Powell, Ketcham, Nongard, Hanff and the other syndicate members, as stockholders of the Burlington-Bristol Bridge Company, received $3,450,347 for their stock, which they had acquired without the payment of any cash. After payment of fees and expenses, a net profit of $1,822,492 was distributed among them. The Sarjem Corporation for its services realized a profit of over $200,000. The sum of $700,000 was transmitted by the Chemical to a bank in Philadelphia earmarked for the payment of fees and expenses. Although Wood's services to the Commission were to be "without compensation," it is reasonable to assume that the portion of the $700,000 fund allocated to him was compensation for all services, including the activities attributable to his representation of the Commission.

The syndicate assigned its stock in the Burlington-Bristol Bridge Company to the Burlington County Bridge Commission. During the closing, the commissioners were elected directors and officers of the corporation and executed deeds conveying title to the bridges from the company to the Burlington County Bridge Commission. Before leaving, the commissioners reduced the tolls of the bridges.

From the foregoing facts, it is amply apparent that the commissioners honored their public duty only in the breach; but the following collateral incident is significant: When the Commission acquired all the stock of the Burlington-Bristol Bridge Company, it became the owner of "all properties of

[10 NJSuper Page 565]

the bridge company, real, personal and mixed" including a sum of $550,000 cash on deposit, which could have been used as working capital. Yet, on October 26, 1948, this sum was distributed by the commissioners to the syndicate, the former stockholders. Subsequently, upon the institution of legal proceedings, these moneys were returned.

Before Ketcham & Nongard committed themselves to purchase the $12,400,000 issue of revenue bonds, they had negotiated with the defendant, B.J. Van Ingen & Co., Inc., to participate in the sale of the bond issue. They agreed to form a syndicate for the sale of the bonds, to be managed by Van Ingen & Co. For its participation, B.J. Van Ingen & Co., Inc., anticipated a profit of approximately $290,000 from bond discounts, management fee and profit on the sale of the bonds. For some time prior to the creation of the Commission, the officers of Van Ingen & Co. knew of the proposed venture. If they did not actually know all the manipulations of the bridge sellers' syndicate, they definitely knew before the closing that the Bridge Commission had not been created. Dempsey, a vice-president, testified that he knew on October 15th that there was no bridge commission and Van Ingen, the president, testified that he did not know whether or not there was a bridge commission, that he relied on Ketcham.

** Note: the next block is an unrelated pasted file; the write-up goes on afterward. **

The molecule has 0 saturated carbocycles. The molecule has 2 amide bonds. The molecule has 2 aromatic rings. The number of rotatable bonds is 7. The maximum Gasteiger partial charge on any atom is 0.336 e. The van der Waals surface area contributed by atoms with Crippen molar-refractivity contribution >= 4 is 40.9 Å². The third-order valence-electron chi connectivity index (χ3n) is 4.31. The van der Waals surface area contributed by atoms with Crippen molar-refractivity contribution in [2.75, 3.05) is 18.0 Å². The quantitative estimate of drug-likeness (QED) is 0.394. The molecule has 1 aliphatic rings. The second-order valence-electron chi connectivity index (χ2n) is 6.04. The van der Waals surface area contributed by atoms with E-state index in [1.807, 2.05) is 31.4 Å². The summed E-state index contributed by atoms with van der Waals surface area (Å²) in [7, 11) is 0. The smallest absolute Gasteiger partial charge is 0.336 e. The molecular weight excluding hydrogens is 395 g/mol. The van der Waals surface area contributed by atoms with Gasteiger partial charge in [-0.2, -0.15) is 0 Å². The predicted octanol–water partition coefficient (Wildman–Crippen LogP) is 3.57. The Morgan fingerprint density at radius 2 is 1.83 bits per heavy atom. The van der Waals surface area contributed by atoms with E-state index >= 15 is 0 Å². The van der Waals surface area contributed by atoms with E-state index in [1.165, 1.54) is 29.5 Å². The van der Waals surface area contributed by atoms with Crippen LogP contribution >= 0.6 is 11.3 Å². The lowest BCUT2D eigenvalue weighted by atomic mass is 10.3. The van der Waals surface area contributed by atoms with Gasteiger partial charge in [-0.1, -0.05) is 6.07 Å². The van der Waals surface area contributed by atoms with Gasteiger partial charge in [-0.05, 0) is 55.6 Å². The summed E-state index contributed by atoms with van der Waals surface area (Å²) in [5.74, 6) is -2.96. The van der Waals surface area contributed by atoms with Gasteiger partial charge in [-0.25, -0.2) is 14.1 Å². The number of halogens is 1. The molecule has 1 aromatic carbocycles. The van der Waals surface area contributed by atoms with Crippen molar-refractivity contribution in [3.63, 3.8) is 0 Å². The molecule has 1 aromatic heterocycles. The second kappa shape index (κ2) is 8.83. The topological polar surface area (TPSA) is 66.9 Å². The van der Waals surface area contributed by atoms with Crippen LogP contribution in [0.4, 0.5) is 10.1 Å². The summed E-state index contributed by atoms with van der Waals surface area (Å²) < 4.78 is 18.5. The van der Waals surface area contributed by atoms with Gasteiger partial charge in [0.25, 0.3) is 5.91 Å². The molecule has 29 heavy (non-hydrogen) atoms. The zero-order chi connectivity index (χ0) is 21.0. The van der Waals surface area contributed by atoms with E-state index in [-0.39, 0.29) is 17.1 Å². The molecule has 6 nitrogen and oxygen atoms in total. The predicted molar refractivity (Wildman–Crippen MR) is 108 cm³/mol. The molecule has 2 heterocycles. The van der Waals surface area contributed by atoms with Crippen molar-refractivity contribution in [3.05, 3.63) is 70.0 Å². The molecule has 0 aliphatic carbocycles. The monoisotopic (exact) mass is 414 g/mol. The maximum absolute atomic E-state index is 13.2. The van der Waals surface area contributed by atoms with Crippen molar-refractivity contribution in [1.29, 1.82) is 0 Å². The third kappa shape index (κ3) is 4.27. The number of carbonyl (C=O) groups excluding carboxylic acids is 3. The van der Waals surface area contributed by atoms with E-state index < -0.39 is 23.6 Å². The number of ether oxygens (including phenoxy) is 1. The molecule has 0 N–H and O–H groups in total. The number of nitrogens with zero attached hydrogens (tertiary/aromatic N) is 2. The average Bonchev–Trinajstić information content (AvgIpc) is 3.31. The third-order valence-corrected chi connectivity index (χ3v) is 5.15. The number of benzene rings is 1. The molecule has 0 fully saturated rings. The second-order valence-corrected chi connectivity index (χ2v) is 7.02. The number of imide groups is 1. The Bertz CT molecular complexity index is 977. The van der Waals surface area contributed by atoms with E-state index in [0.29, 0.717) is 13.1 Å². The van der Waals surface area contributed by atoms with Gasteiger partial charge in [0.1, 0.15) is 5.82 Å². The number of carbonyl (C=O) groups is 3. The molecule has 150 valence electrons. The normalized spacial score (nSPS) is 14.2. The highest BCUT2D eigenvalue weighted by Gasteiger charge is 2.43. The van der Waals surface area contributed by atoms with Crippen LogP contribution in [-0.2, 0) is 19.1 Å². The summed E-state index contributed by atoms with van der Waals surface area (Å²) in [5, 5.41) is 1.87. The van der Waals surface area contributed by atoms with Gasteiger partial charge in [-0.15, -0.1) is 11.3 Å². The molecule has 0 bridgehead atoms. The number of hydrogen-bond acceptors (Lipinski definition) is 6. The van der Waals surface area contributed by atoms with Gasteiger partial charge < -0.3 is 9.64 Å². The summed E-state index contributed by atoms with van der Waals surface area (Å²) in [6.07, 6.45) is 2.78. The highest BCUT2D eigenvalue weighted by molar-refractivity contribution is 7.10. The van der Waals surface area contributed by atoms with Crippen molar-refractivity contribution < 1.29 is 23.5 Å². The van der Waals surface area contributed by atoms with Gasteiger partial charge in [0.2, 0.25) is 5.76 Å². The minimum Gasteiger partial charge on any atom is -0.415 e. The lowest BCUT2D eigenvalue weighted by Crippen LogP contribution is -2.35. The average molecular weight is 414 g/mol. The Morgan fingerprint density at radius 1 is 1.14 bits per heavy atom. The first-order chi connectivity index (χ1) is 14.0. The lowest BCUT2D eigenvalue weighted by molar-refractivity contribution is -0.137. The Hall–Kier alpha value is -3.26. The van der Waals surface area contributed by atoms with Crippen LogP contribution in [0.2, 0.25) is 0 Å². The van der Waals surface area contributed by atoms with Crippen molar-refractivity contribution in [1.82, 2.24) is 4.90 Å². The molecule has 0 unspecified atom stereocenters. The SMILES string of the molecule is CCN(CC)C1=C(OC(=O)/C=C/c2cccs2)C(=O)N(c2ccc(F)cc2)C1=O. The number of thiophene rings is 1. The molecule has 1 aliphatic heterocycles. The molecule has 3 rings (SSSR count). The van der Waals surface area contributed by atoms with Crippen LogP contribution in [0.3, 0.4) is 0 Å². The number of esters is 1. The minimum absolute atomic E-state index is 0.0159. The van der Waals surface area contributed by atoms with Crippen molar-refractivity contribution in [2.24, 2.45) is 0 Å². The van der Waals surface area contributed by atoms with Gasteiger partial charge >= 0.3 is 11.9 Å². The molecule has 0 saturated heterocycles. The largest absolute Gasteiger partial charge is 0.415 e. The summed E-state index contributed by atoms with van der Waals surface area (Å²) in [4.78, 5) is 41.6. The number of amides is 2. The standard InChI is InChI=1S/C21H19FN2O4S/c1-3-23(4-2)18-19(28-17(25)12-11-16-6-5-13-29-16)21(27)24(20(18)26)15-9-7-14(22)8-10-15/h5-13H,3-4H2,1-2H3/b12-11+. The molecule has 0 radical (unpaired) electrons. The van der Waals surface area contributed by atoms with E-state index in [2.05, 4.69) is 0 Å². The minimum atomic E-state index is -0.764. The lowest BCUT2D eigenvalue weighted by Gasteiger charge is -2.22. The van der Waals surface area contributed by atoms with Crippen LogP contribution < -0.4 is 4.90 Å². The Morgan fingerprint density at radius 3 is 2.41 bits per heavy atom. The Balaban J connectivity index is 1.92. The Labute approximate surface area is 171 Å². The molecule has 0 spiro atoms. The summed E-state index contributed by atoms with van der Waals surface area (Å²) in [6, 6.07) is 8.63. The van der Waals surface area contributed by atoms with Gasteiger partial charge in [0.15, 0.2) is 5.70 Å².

B. J. Van Ingen & Co., Inc., solicited bond subscriptions and obtained commitments from a group denominated as the "bond syndicate," defendants herein. None of these subscribers made any investigation or inquiry whatsoever, relying entirely on the representations and assurances of Ketcham, Nongard and Van Ingen, together with Wood's opinion. The first meeting of the bond syndicate was held three days after the closing, on Monday, October 25th, in New York City under the auspices of Van Ingen & Co. Attention was called to two newspaper clippings of October 24th, one from the Newark Sunday News and the other from the New York Herald Tribune , to the effect that the Governor of the State of New Jersey was surprised and disappointed at the sale of the bridges and that there would be an investigation. Despite

[10 NJSuper Page 566]

and disregarding such notice and warning, the various bond houses entered into a written agreement to purchase allotments of bonds, appointing Van Ingen & Co. as their agent and authorizing the substitution of the syndicate's note for the joint note of Ketcham & Nongard and B. J. Van Ingen & Co., Inc., then held by the Chemical Bank & Trust Company. The syndicate note and the bonds as security are still held by the bank.

The following day, October 26th, suit to set aside the transaction was instituted by Henry S. Haines and Richard J. Lippincott, as taxpayers of Burlington County. Upon the filing of the complaint, a restraint issued against the payment of any moneys, except for necessary salary and maintenance charges, and a custodial receiver was appointed. On appeal, the Appellate Division continued the restraint, but vacated the order appointing a receiver, 1 N.J. Super. 163. Subsequently, the Governor and the Attorney General on behalf of the people of the State of New Jersey instituted this proceeding for rescission, which superseded the taxpayers' suit previously filed.

The essence of the plaintiffs' charge is that the contract for the sale of the bridges was obtained by means and methods contrary to law, that it is against public policy and should be rescinded. The defendants deny the charges, and ask that legal sanction be given the transaction, strenuously arguing that the deal is financially profitable to the Bridge Commission and the County of Burlington.